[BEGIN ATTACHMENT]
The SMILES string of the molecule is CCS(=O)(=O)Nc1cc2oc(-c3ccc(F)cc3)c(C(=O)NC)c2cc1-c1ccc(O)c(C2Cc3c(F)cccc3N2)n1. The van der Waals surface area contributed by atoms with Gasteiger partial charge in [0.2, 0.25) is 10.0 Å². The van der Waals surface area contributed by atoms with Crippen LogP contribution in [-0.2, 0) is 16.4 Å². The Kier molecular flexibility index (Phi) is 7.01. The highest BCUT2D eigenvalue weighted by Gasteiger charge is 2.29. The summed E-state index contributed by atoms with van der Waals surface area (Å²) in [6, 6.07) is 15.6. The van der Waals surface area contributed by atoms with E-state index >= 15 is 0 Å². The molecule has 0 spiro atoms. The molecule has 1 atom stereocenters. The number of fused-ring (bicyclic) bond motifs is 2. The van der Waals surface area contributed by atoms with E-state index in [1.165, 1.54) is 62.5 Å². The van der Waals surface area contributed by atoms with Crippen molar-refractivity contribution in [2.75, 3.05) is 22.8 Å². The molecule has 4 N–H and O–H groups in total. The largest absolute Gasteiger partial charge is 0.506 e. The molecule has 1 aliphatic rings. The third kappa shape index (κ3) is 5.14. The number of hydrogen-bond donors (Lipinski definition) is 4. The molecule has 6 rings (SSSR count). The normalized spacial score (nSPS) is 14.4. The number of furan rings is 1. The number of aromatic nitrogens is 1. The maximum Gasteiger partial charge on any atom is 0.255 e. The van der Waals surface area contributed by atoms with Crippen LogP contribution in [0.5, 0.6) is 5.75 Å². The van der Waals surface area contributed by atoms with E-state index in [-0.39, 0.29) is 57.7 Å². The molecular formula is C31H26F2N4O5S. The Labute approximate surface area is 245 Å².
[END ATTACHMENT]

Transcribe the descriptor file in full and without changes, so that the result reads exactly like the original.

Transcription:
The SMILES string of the molecule is CCS(=O)(=O)Nc1cc2oc(-c3ccc(F)cc3)c(C(=O)NC)c2cc1-c1ccc(O)c(C2Cc3c(F)cccc3N2)n1. The van der Waals surface area contributed by atoms with Gasteiger partial charge in [0.2, 0.25) is 10.0 Å². The van der Waals surface area contributed by atoms with Crippen LogP contribution in [-0.2, 0) is 16.4 Å². The Kier molecular flexibility index (Phi) is 7.01. The highest BCUT2D eigenvalue weighted by Gasteiger charge is 2.29. The summed E-state index contributed by atoms with van der Waals surface area (Å²) in [6, 6.07) is 15.6. The van der Waals surface area contributed by atoms with E-state index >= 15 is 0 Å². The molecule has 0 spiro atoms. The molecule has 1 atom stereocenters. The number of fused-ring (bicyclic) bond motifs is 2. The van der Waals surface area contributed by atoms with E-state index in [1.165, 1.54) is 62.5 Å². The van der Waals surface area contributed by atoms with Crippen molar-refractivity contribution in [2.75, 3.05) is 22.8 Å². The molecule has 4 N–H and O–H groups in total. The largest absolute Gasteiger partial charge is 0.506 e. The molecule has 1 aliphatic rings. The third kappa shape index (κ3) is 5.14. The number of hydrogen-bond donors (Lipinski definition) is 4. The molecule has 6 rings (SSSR count). The normalized spacial score (nSPS) is 14.4. The number of furan rings is 1. The number of aromatic nitrogens is 1. The maximum Gasteiger partial charge on any atom is 0.255 e. The van der Waals surface area contributed by atoms with Crippen LogP contribution in [0.5, 0.6) is 5.75 Å². The van der Waals surface area contributed by atoms with E-state index in [-0.39, 0.29) is 57.7 Å². The molecular formula is C31H26F2N4O5S. The Labute approximate surface area is 245 Å².